British poll is truly an election for the ages, a hinge of history

British poll is truly an election for the ages, a hinge of history, by Greg Sheridan. Election December 12.

Modern Western politics, with every grievance amplified a thousand times by social media, subcultural myopia and ghetto-blaster echo chambers, is vitriolic everywhere. But British politicians are now routinely threatened, sometimes assaulted, in ways unimaginable even a decade ago. Politicians live with fireproof letter boxes, bulletproof windows, reinforced front doors, panic buttons. The vitriol comes from extremes of left and right. …

But whoever wins the election, Brexit won’t end. An element of May’s negative genius as Britain’s worst prime minister is that she wasted 3½ years working only on the withdrawal agreement. This was the EU’s insistence. Johnson has had to accept this sequencing too. What it means is that Johnson’s agreement only covers in any detail the transition period, which is set to run to the end of next year. …

In truth, it’s hard to see the EU ever giving Britain a reasonable free-trade deal. It will want to prevent­ Britain getting any competitive advantage as a nearby economic powerhouse and, after Germany, the strongest European economy. …

The Conservatives will be transformed by this election into a strongly pro-Brexit party. It’s hard to see them swallowing those restricti­ons in a post-EU Britain. Therefore, at some time next year, or two years after that, the whole agonising drama of a no-deal Brexit will come around again. …

Where next is important. What a choice!

The polls vary, but at the moment­ put Johnson’s Tories anywhere from eight to 14 points ahead of Labour. Most analysts think if the Conservatives lead Labour­ by more than 10 per cent, they get a majority. But there is a substantial anti-Tory gerrymander still in the British system, not least through the overrepresent­ation of Scotland in the House of Commons. …

Johnson is offering finality on Brexit, reassertion of British sovereignty and control over social regulation, money, immigration, as well as a tough law-and-order campaign. But he is also offering huge social welfare spending on the National Health Service, schools and police, and is otherwise socially liberal with an extremely racially diverse cabinet. He is generally pro-immigration — and a great admirer of Aust­ralian immigration — but wants Britain to control who comes into its country.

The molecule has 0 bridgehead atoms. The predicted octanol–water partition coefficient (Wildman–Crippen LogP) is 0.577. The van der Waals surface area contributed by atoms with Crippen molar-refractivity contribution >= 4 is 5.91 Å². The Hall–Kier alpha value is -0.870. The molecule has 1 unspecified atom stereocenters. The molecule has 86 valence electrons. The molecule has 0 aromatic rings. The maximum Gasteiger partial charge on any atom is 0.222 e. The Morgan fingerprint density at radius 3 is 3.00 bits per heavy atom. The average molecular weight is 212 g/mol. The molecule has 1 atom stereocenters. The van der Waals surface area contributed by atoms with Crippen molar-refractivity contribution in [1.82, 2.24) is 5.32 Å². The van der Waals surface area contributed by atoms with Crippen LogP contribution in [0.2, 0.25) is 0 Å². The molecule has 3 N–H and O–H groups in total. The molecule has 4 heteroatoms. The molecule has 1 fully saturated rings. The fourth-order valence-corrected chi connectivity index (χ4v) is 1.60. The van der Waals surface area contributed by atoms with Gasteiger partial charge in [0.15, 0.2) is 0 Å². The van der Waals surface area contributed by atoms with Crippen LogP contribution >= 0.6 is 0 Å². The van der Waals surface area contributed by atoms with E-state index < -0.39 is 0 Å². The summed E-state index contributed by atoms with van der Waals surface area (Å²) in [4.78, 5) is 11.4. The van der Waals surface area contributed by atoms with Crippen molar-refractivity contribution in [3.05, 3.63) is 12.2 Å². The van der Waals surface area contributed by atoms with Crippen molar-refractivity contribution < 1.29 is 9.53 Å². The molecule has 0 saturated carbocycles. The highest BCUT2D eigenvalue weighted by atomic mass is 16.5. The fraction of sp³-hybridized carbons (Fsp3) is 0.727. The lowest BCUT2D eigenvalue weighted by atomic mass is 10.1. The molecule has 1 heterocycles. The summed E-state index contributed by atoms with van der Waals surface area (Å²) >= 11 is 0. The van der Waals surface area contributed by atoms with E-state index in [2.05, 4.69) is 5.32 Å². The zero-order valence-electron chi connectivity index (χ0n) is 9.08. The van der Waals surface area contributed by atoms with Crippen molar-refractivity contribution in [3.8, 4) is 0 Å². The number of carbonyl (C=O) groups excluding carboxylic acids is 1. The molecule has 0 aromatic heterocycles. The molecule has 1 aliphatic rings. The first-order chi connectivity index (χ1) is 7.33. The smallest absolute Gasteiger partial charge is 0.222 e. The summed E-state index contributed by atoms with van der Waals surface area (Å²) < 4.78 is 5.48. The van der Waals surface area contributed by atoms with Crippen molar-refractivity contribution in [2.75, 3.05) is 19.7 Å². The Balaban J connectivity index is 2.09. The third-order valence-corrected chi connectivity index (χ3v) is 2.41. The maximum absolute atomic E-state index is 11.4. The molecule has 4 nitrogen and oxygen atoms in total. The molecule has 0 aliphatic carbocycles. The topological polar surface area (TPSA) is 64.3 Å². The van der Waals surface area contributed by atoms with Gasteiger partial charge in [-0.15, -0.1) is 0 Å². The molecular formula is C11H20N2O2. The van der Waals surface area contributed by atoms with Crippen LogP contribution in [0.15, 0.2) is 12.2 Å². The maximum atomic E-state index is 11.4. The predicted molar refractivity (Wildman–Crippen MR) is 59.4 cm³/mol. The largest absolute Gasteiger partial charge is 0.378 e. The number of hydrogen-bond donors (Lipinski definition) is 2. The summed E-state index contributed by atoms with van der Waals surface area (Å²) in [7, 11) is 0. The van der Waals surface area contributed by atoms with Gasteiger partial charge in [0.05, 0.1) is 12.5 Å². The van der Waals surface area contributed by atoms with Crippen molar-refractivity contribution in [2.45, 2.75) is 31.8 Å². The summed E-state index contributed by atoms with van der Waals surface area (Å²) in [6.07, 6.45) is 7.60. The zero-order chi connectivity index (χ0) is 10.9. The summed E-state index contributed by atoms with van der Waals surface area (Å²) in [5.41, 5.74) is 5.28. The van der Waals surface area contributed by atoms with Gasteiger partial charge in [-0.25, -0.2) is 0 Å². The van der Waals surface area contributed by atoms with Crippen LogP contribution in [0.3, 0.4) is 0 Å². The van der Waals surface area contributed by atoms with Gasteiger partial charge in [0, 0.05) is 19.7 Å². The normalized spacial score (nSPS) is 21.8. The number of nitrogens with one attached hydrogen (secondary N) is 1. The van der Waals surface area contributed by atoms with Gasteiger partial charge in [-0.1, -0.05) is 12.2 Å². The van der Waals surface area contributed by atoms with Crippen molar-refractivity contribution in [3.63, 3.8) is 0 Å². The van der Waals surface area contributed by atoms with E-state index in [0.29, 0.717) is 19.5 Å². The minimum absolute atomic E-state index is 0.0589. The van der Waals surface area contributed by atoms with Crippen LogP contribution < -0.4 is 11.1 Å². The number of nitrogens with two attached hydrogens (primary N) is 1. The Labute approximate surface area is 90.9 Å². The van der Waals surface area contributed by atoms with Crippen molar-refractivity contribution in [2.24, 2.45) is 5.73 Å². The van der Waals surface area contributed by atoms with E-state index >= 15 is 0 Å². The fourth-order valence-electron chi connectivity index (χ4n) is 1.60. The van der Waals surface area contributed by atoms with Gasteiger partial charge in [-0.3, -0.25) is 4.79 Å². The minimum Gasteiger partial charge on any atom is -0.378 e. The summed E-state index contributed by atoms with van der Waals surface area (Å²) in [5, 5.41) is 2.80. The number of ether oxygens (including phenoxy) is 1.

It is silly to describe that as hard-right. It is reasonable to call it populist, though populist surely can no longer be a term of abuse.

Labor have gone berko — or is this our leftist future?

Corbyn, on the other hand, rightly says he is offering Britain the most radical manifesto it has ever seen. It is impossible to overstate the extremism of Corbyn and the claque of barely ex-communists­ around him. Despite coming across as an avuncular version of Albert Steptoe, Corbyn has spent his life associating with terrorists, befriending Hamas and the IRA at its most vicious, giving shelter and support to anti-Semites­, praising the economic model of Venezuela. He is almost a Monty Pythonesque caricature of a sectarian far-left obsessive. But Labour’s machine is formid­able on the ground.

Corbyn is pledging to institute a four-day working week, to nationali­se 10 per cent of all big companies and redistribute this to workers, to renationalise water, energy and transport at prices to be determined by parliament, to raise taxes all round, to abolish private schools. On its first day, his government will buy enough property to house all the homeless.

He has a million other popular commitments which would, taken together, be unaffordable and involve massive government borrowing — higher pay for civil servants, more public holidays, wiping out all student debt.

Labour also wants to abolish immigration controls and allow all EU citizens in Britain to vote in British elections, as well as 16- and 17-year-olds.

Corbyn is a lifelong enemy of NATO and Britain’s independent nuclear deterrent but says for the moment he would keep both. He hates Trump and mostly hates America. …

His position on the EU is that he would negotiate a new deal, almos­t certainly a surrender Brexit involving Brexit in name only, and then take that to a referendum with the Corbyn deal or remaining in the EU altogether as the only options.

All or nothing:

If Britain finally stays in the EU it will be the single greatest defeat for British sovereignty, and for British democracy, in that ­nation’s modern history. Britain will be humiliated and the very idea of Britain will be humiliated.

Whoever loses this election, Corbyn or Johnson, will not only be personally discredited. The ideas they are most closely associated with — moderate nationalism for Johnson and unrecon­structed Marxism for Corbyn — will be discredited. …

This is truly an election for the ages, a hinge of history. The stakes are huge, not only for Britain. No recent election, outside Trump in 2016, has meant more to the West.

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